Album review: Joji falls into predictable pattern, fails to raise bar with new album ‘Nectar’
(Courtesy of 88Rising Records/12Tone Music)
88Rising Records/12Tone Music
Released Sept. 25
Sept. 25, 2020 4:15 p.m.
A side of honey does little to sweeten the mundanity of Joji’s newest album, “Nectar.”
For over a year, the melancholic artist has periodically released singles and even jars of honey for purchase on his website to promote his sophomore LP. Despite the youth of his career, Joji curated the feeling of a transcendent album with the practiced accuracy of a lifelong musician. Much of “Nectar” discusses lost loves and introspective escapades that allows the singer to nestle into an alternative and youthful niche, away from his previously controversial YouTube career.
Joji established early on in his career that his trodding, lo-fi template works – or at least it used to. The singer’s early, “boom bap”-inspired hit “SLOW DANCING IN THE DARK” garnered more than 180 million views on YouTube, but Joji’s hopes that these same sounds would succeed in “Nectar” fall flat. The almost hourlong album leads an introspective trek which yields an ultimately predictable sonic experience that drags on near its end.
Opening with “Ew,” the signature high register of Joji’s solemn voice accompanies an indie-psychedelic instrumental. From its first track, “Nectar” establishes a sorrowful lyrical experience steeped in waning self-worth and struggling romantic relationships. “Ew” feels like an album in and of itself, culminating in a final orchestral crescendo which provides a catharsis from a dull middle.
But this catharsis is short-lived as second track “MODUS” introduces the boom bap bass lines that have come to be expected of Joji as he sings choked high notes, chronicling the effect of external pressures on the creative mind. The highest notes interrupt a vocally flat effect, mirroring the robotic themes of the song that discuss not wanting to “feel the way they programmed me to feel today.”
Thankfully, “Gimme Love,” although already released in April, provides a reprieve from a somewhat sagging album. But to get there, listeners must trod through the played-out template of “Daylight,” featuring Diplo, and the jazz-influenced “Upgrade,” which highlight little variance from their alternative, lo-fi mold. Breaking up the monotony, “Gimme Love” provides a dark wave-esque ’70s track that verges into the realm of a Robert Smith vocal style and builds upon the structured bass established early on.
Carrying on this streak of innovation come previously released “Sanctuary” and “Run,” which were both used to promote “Nectar.” But the following middle of the album is marked by a sonic drop-off with “NITROUS,” “Pretty Boy,” and “Mr. Hollywood,” as the three tracks cement into a sonic mass which runs together without contour. Even the overly auto-tuned feature from Lil Yachty in “Pretty Boy” does little to break up the dwindling innovation in the following tracks.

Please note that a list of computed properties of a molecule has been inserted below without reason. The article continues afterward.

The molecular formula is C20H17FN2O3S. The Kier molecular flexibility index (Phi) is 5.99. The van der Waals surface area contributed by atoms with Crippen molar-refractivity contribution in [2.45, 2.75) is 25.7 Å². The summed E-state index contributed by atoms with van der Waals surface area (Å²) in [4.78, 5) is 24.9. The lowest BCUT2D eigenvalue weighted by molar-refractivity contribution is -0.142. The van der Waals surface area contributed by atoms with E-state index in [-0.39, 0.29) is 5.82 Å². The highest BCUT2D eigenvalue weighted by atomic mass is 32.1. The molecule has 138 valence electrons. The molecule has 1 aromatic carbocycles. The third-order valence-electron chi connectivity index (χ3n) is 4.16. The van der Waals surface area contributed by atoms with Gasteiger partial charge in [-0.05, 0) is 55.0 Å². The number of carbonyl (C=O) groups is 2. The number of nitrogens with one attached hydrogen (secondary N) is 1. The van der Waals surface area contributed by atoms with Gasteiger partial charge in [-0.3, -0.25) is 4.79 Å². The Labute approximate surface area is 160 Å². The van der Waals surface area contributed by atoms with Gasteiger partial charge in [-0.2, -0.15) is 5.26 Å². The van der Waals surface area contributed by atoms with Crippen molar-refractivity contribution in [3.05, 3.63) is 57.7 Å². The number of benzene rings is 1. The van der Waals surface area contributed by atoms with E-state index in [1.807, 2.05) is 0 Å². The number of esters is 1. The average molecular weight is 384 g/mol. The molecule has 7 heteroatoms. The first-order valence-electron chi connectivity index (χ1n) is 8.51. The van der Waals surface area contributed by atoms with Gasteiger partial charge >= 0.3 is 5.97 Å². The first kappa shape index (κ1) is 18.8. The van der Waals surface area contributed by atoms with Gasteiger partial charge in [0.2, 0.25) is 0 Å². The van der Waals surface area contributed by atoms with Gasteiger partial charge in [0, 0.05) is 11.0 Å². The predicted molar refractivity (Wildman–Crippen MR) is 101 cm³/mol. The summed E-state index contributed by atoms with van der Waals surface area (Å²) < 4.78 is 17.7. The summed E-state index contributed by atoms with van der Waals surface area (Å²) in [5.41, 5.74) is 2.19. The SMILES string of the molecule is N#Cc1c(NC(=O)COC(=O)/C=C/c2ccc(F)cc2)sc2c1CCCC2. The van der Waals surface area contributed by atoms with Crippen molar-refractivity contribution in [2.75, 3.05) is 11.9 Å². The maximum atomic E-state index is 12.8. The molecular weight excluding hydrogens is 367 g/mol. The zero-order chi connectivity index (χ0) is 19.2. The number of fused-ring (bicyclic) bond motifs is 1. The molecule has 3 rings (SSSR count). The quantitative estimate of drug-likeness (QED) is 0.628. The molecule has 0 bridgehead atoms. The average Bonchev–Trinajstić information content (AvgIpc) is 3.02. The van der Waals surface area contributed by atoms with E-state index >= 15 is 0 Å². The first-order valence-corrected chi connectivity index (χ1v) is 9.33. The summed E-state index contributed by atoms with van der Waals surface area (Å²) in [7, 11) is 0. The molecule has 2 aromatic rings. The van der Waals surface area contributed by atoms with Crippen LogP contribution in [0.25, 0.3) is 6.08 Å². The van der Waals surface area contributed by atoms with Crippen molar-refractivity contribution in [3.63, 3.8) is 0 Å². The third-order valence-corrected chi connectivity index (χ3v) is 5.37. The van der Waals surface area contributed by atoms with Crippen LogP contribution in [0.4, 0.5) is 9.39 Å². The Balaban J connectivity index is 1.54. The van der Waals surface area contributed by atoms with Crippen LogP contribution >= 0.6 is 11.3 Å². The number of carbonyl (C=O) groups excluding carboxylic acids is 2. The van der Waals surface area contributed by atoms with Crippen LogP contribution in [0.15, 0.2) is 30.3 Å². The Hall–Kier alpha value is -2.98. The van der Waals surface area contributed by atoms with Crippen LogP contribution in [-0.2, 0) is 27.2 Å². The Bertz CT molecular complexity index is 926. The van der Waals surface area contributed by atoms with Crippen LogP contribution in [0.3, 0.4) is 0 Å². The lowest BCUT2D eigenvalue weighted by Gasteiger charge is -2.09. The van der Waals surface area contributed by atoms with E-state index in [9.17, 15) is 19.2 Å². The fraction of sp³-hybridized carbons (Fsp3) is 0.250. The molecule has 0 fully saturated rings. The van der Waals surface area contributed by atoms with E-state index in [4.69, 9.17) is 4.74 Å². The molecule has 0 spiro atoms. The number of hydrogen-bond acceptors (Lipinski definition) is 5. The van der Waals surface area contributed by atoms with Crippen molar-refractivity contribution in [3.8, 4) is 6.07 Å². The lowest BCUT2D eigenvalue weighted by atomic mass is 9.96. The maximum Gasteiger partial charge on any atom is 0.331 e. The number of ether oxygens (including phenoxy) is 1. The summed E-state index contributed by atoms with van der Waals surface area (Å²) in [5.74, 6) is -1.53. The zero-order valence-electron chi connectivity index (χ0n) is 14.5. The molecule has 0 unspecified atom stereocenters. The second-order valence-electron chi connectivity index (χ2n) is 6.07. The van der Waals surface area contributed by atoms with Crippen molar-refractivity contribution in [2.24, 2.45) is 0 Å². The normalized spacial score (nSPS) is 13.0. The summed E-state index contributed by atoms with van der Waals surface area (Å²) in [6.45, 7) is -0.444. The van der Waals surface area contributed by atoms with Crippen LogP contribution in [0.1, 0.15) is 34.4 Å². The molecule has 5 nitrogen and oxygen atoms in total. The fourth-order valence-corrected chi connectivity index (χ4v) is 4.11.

However, this slump only lasts until “777,” which reignites an inventive auditory experience by marrying retro wave ’80s synth with ’90s boom bap. The song details the lack of care exhibited by a man who wants to “live fast, ride fast like two hundred on the dashboard.” And the bassless pre-chorus boasts “goin’ full speed,” foreshadowing a powerfully cathartic chorus that emulates entering a highway and going 50 over the speed limit.
“Nectar” finally takes on new life in the final tracks of the album that feature electronic musician Yves Tumor in “Reanimator” and a transcendental piano backing in “Like You Do,” both providing a reprieve from the mishmash of sonically flat songs before them. Both tracks successfully build upon classic Joji-esque sounds but incorporate experimental electronics to refresh listeners.
Disappointingly, concluding track, “Your Man” mimics the long overused template Joji’s earlier songs fall prey to. Its cyclical and mildly upbeat synthesizers lower the lights on “Nectar,” and it unfortunately resembles the same structure of the songs before it. “Your Man” regrettably makes all too much sense as a conclusion that innovates little and adheres to the Joji template.
The two years between Joji’s last album and “Nectar” have clearly allowed for musical maturation, but the singer struggles to rise to the expectations his earlier album set. While innovation peeks through the gaps, the clunky set of 18 highly structured tracks places Joji in a genre-limiting box.
And, unfortunately, this box seems an awful lot like a musical cage.